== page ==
Protecting Against Embezzlement

Embezzlement is different from ordinary stealing. An embezzler, by definition, is someone you trust, such as an office manager or a valued employee. A 2007 study by the ADA found 17.5% of the surveyed dentists reported that they were aware their primary practices had been embezzled.

An embezzler, by definition, is someone you trust

An embezzler, by definition, is someone you trust

The ADA publication Protecting Your Dental Office from Fraud and Embezzlement contains several steps you can take to protect yourself and your practice. Here’s three of the steps:

Maintain Separation of Duties Don’t concentrate too much control over cash into the hands of one person, such as using only one team member to issue checks, record deposits and reconcile the bank statements.

Instead, divide these tasks among multiple employees, or between the employee and yourself to create a cross-check where unusual activity is more likely to be noticed.

Use Random Monitoring Let your team notice that you are keeping an eye on the details. Monitor some reports every day, including every patient visit, every payment, and every EOB. Other checks, such as payroll and inventory, should happen randomly, without prior notice.

It’s easier to “beat the system” if the embezzler knows that as long as everything looks good by the end of the month, no one will be the wiser.

Keep Valuable Documents and Materials Locked Up Reduce temptation — keep blank checks, payment receipts, prescription pads, and accounting records out-of-sight and locked up.

Consider securing valuable supplies, such as whitening materials or toner cartridges, which can be easily re-sold outside the practice.

In addition to tactics that may help prevent embezzlement, the publication also addresses the actions you should take if you believe you may have been a victim. From working with attorneys to termination issues unique to suspected employees, Protecting Your Dental Office from Fraud and Embezzlement addresses a plan of action that can mitigate losses and minimize hassles.

Life as a New Dentist — Pediatric Residency

Dr. Christine Hammer

Dr. Christine Hammer

The ADA is made up of individuals—here’s one of them.

Who are you? I’m Dr. Christine Hammer, a proud member of the Class of 2013 of Midwestern University College of Dental Medicine — Arizona, and I’m currently enrolled in a two-year pediatric dentistry program in a Philadelphia hospital.

If you could have any job OTHER THAN dentistry what would it be? I’m a huge music theater nerd and I grew up dancing, singing and performing. If life had worked out differently I would probably be producing and directing musicals on Broadway.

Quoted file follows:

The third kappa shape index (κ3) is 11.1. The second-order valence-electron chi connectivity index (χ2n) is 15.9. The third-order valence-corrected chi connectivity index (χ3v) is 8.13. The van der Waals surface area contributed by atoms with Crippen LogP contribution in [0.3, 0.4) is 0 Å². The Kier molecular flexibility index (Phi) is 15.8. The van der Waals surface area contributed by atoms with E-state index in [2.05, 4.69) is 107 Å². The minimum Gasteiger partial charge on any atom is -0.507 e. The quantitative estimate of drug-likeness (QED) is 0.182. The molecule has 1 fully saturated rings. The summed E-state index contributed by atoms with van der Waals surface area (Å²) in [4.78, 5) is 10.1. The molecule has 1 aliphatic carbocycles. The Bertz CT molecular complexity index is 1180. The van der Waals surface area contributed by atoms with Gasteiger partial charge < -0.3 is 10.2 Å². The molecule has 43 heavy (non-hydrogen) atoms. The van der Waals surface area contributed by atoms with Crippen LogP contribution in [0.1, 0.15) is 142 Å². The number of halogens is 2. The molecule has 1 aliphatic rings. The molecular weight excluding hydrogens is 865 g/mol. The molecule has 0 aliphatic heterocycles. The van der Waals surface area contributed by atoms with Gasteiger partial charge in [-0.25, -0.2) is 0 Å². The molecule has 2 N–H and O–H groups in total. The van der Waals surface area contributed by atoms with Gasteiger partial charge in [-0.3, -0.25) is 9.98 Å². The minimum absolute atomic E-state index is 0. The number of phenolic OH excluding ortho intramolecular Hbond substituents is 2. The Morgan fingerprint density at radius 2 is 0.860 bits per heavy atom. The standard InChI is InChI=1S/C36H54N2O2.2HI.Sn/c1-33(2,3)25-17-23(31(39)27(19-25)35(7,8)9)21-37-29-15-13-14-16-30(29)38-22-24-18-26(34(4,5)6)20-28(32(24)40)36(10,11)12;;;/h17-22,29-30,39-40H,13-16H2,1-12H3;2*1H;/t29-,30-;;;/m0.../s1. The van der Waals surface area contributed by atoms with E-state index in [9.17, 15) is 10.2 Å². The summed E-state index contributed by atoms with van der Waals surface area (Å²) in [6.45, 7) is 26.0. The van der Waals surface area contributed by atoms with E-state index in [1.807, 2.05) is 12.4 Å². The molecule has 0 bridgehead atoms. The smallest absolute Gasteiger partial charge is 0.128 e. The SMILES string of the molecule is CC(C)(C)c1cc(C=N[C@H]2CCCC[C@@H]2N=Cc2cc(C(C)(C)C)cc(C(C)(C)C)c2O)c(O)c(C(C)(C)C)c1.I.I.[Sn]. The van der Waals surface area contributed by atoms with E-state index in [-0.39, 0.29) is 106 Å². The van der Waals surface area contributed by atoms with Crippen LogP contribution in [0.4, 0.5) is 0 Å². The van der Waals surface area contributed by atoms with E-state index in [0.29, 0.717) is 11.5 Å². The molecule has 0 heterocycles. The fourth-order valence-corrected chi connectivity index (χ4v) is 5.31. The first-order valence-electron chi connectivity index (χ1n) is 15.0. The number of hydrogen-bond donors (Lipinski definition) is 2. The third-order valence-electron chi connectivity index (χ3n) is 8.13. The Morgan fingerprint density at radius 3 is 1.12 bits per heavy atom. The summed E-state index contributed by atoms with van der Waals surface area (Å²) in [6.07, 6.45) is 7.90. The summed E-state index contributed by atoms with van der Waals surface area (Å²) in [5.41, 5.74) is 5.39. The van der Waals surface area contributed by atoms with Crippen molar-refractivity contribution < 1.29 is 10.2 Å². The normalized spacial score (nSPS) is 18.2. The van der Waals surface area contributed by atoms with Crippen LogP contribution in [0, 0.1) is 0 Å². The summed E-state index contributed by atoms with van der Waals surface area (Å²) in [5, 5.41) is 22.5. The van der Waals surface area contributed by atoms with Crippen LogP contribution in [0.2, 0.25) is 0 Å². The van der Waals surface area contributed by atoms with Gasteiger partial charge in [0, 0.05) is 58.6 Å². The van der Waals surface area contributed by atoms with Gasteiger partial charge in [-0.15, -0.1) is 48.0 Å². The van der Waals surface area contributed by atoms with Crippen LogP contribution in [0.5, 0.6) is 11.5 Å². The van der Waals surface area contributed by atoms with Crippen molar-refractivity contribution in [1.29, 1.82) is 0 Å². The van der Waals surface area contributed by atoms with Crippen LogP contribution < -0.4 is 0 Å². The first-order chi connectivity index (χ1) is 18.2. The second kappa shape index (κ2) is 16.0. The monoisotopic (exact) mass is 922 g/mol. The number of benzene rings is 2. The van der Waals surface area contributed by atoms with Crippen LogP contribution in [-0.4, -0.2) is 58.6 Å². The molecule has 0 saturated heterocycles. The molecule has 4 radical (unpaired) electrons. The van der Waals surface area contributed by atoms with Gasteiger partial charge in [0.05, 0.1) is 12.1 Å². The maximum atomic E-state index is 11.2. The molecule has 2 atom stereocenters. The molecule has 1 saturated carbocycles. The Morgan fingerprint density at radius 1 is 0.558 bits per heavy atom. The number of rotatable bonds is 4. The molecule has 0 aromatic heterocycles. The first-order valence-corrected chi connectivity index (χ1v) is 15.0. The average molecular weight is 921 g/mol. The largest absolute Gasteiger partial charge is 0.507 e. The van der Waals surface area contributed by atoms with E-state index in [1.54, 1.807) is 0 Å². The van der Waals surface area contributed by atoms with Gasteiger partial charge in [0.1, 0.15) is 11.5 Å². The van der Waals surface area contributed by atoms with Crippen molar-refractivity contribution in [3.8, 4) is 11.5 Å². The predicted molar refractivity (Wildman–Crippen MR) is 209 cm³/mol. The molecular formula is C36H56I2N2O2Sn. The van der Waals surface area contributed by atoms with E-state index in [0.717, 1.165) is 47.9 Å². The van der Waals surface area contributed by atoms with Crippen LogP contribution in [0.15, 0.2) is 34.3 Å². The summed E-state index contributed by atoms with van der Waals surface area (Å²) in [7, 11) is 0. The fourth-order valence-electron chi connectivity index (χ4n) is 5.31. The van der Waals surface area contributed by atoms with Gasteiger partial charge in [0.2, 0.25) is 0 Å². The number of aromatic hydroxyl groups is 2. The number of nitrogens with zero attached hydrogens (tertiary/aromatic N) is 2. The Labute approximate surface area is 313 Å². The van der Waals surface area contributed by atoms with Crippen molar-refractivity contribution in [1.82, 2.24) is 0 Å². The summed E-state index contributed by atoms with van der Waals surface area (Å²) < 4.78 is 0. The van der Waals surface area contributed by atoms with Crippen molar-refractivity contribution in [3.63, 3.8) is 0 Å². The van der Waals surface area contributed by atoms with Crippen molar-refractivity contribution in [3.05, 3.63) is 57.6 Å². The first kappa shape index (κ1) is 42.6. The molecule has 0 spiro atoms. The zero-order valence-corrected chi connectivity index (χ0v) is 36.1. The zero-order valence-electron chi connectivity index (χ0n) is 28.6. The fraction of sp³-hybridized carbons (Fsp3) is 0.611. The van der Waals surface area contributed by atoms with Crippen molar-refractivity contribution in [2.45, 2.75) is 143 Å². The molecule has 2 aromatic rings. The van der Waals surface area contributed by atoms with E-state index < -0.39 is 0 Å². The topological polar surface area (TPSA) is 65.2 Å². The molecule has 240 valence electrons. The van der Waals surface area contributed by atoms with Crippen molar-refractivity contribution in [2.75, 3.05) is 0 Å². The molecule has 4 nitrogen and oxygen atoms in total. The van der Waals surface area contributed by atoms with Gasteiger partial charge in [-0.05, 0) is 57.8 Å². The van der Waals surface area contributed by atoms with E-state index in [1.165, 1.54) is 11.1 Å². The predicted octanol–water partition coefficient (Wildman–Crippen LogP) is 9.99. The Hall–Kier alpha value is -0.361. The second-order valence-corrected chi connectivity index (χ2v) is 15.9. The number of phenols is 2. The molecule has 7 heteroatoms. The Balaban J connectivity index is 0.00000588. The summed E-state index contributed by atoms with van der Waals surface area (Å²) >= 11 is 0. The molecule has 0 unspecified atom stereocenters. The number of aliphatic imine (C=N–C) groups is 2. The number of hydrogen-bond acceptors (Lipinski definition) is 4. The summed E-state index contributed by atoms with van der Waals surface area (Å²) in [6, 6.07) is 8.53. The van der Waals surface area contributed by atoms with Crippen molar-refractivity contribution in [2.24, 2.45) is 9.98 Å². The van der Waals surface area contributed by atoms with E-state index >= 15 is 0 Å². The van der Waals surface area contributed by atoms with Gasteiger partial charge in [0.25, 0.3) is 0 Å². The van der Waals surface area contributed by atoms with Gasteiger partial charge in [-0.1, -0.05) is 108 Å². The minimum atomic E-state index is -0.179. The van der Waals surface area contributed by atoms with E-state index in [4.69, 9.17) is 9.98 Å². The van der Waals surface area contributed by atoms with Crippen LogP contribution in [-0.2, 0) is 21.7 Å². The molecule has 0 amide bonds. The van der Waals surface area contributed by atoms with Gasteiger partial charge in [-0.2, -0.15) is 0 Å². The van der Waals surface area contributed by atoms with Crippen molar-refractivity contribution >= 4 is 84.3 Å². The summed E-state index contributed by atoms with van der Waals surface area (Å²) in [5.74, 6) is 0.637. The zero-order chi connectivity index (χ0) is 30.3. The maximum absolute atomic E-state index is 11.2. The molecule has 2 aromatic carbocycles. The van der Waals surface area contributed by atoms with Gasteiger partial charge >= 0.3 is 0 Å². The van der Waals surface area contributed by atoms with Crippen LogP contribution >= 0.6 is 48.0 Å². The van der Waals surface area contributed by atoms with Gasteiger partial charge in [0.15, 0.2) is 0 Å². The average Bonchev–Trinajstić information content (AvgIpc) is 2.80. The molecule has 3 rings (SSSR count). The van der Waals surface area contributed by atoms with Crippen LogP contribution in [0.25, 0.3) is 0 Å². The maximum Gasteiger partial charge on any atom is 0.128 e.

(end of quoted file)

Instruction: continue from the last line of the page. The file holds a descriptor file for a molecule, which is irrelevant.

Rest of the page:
How did you choose this program? I was interested in very clinical programs with strong hospital components where I could work with medically complicated patients. This program seemed to offer a balance of everything I was looking for to develop my skill set.

As for my interview, that day was tough! I landed, interviewed, toured the hospital, visited Philadelphia for the first time and departed all within 18 hours. My big takeaway was that the program residents were approachable, relaxed, and cohesive. I’m pleased to say my first impression was accurate—we are busy, we are a team and we learn from each other!

What’s your schedule like? There are six of us first-year residents. The regular schedule is Monday-Friday 7:30 a.m. – 4:30 p.m. There are rotations that vary the schedule on a resident-by-resident basis. And each of us first-year residents is “first call” on the on call schedule for a total of eight weeks spread out through the year.

About being on-call — I heard stories but nothing can truly prepare you for the first time that pager goes off. There is something very intense about arriving in an emergency room knowing that the patient and parents have been waiting for me.

What are you doing for fun? I’m getting to know Philadelphia (in case you were wondering, yes I have run up the “Rocky steps”) and I travel to Maryland/D.C. as often as I can to support my other half — he’s doing his Oral & Maxillofacial Surgery residency.

Any advice for someone considering a pediatric residency? Well it’s obvious that you should have a rapport with kids, but it’s less obvious that you also need to get along with adults — some parents need more management than their children! It helps to be passionate about prevention, and to be realistic about a kid-customized schedule.

What are your plans for after you complete this program? Geographically, I’m planning to move to Maryland to be near my husband while he completes his residency. Professionally, I’d like to do an associateship in the greater D.C. area. I would like to find a position that gives me an opportunity to practice in a hospital-setting. The challenge of treating medically compromised children is one of the elements of this residency that really is meaningful to me.

Interested in sharing your experience as a new dentist? If you are fewer than ten years out of dental school we’d love to hear from you! Contact us at newdentist@ada.org.

You and your 168 Hours

Pocket watches in a bunch

How much time is there?

Ever get the feeling that there just isn’t enough time in your 24-hour day to accomplish everything that needs to get done? While most of us think in terms of the 24-hour day, author Laura Vanderkam suggests that it might be more effective to multiply that day by seven and think instead about the 168 hours available in each week. Over at the Happy Monday blog, Danilo Vargas breaks down the numbers:

Think about it this way:

168 hours minus 56 hours (for sleep) minus 50 hours for work (including a 2-hour commute each day) leaves you with 62 hours to spend however you wish.

And in those 62 hours you can:

  • Spend real quality time with the kids: 7 hours
  • Exercise: 7 hours
  • Household chores: 17.5 hours